Academics



The Latin American studies program works to fulfill the college's mission as a center of learning in today's global culture. By encompassing multiple approaches to the study of Latin America (including the circum-Caribbean and its diasporas), the program provides students with a set of well-developed perspectives on the region. It seeks to broaden students' worldviews, challenge ethnocentric attitudes, expand understandings of diversity in today's world, introduce alternative ways of engaging with societies and environments, and develop tools necessary to communicate across cultures.

The Program in Latin American Studies offers an interdisciplinary approach to the study of Latin America, which is understood in its broadest sense. Courses address three different, but interconnected, areas of knowledge as their objective:

1) Race, Gender, and Ethnicity. Courses study the process of identity construction and the cultural politics of these identities. Students analyze fiction, historical documents, essays, ethnographies, manifestos, poetry, and film in considering the performance and mobilization of identities. The political and cultural discourses of women, indigenous communities, and blacks are examined in the context of the enduring struggle for self-determination, including responses to voluntary and forced movements of individuals and groups.

2) Cultural Representations. Latin American studies courses address representations of and in Latin America from the colonial era to the postcolonial present. Focusing primarily on narratives and visual texts, they consider the contributions that cultural production makes both to relationships of power and challenges to the hegemonic center. Students develop critical reading methods to discern characteristics embedded in the artifacts under study, situating them in Latin American context and underscoring the regional and national differences that make the artifacts unique to their time and place.

3) Power: Imposition and Contestation. Latin American studies courses explore international and national institutions, social norms, cultures, and ideas that shape the distribution of power and resources in Latin America. They examine enduring patterns in inequality and strategies to address these patterns.

Students who wish to pursue their interest in Latin America but do not wish to major should consider fulfilling the General Education concentration, Latin American Studies (C072).

Major Requirements . Students majoring in Latin American studies must complete a total of ten courses, one of which must be a 300-level seminar and one of which must be a senior thesis. In addition, students must complete a breadth requirement by taking courses from at least four different disciplines including Africana, anthropology, arts and visual culture, environmental studies, gender and sexuality studies, history, music, politics, religious studies, sociology, and Spanish.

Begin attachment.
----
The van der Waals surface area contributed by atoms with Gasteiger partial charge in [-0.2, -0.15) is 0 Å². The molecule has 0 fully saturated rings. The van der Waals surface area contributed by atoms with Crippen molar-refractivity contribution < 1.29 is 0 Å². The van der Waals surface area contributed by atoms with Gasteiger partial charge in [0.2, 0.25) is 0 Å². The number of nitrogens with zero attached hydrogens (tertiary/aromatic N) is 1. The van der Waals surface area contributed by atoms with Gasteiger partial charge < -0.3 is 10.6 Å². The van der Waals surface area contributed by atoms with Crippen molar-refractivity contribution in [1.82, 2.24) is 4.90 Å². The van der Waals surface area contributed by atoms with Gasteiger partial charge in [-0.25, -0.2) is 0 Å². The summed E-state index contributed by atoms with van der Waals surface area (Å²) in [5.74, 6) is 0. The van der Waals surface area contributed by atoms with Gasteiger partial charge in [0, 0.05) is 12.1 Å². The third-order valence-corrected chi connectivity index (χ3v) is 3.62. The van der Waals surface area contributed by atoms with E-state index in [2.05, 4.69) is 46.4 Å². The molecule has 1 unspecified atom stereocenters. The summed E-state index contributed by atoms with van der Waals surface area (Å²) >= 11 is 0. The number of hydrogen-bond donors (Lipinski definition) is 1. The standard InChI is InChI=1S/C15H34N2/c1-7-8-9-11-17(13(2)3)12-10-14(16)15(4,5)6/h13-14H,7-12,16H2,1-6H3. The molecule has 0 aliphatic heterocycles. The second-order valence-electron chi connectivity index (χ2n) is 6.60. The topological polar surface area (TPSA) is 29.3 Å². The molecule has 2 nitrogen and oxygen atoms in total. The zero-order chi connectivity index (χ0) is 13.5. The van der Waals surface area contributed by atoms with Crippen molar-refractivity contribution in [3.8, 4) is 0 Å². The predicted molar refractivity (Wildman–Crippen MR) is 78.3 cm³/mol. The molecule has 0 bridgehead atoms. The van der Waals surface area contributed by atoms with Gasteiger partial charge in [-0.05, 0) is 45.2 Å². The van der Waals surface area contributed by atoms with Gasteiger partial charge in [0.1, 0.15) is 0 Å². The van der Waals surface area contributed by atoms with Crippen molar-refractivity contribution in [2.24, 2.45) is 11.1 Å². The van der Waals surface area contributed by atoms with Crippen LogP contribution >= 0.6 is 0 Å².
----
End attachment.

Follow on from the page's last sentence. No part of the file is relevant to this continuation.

Because proficiency in Spanish is required for courses in Spanish, students are strongly encouraged to consult with their advisor and the program chairs of Latin American studies and Spanish. More information on Latin American studies may be found on the website (bates.edu/latin-american-studies).

Courses.
HI/LS 181. Latin American History: From the Conquest to the Present.
AN/LS 205. Citizenship, Borders, and Belonging.
LS/SO 226. Sports, Gender, and Nation in Latin America.
AN/LS 238. Culture, Conflict, and Change in Latin America.
AN/ES 242. Environment, Human Rights, and Indigenous Peoples.
HI/LS 279. The Age of Independence in Latin America.
HI/LS 282. The City in Latin America.
HI/LS 301H. The Mexican Revolution.
INDS 301Y. The Spanish Inquisition.
LS/SP 317. Screening Citizenship: Jewish Latin American Film.
INDS 321. Afroambiente: Escritura negra y medio ambiente.
LS/SP 341. Lectura Americana de Cervantes.
LS/PT 352. Participatory Democracy in the Americas.
LS/PT 353. Political Violence in Latin America.
LAS 360. Independent Study.
INDS 390. Afro-Latinoamérica.
INDS s20. Politics of Race, Gender, and Sexuality in Brazil.
HI/LS s29. Montezuma's Mexico: Aztecs and Their World.
FYS 385. Power and Authority in Latin America through Film.
FYS 443. Heroes or Villains? Columbus and Fidel (Castro).
GS/PT 219. Social Movements in Latin America.
GS/SP 323. Gendered Experiences in the Américas Borderlands.
PLTC 209. Contemporary United States-Latin American Relations.
PLTC 249. The Politics of Latin America.
PLTC 320. Immigrants and Their Homelands.
SPAN 230. Readings in Spanish American and Spanish Caribbean Literature.
SPAN 337. Las voces del pueblo: Poetry and Music as Social Resistance in Latin America..

Senior Thesis. Planning for the senior thesis (LAS 457 or 458) begins in the junior year with the submission of a thesis proposal. Information on the proposal may be found on the Latin American studies program website (bates.edu/latin-american-studies). It is expected that the thesis relates thematically to a student's course work and that the student consults with a thesis advisor to develop the proposal.

Study Abroad. Up to three courses taken at a study-abroad program may count toward the major. These courses do not count toward the breadth requirement and they do not substitute for the 300-level senior seminar. Study-abroad courses to be applied toward the major must be approved by the advisor before the student begins the program abroad.

Pass/Fail Grading Option. Courses taken pass/fail may not count toward the Latin American studies major.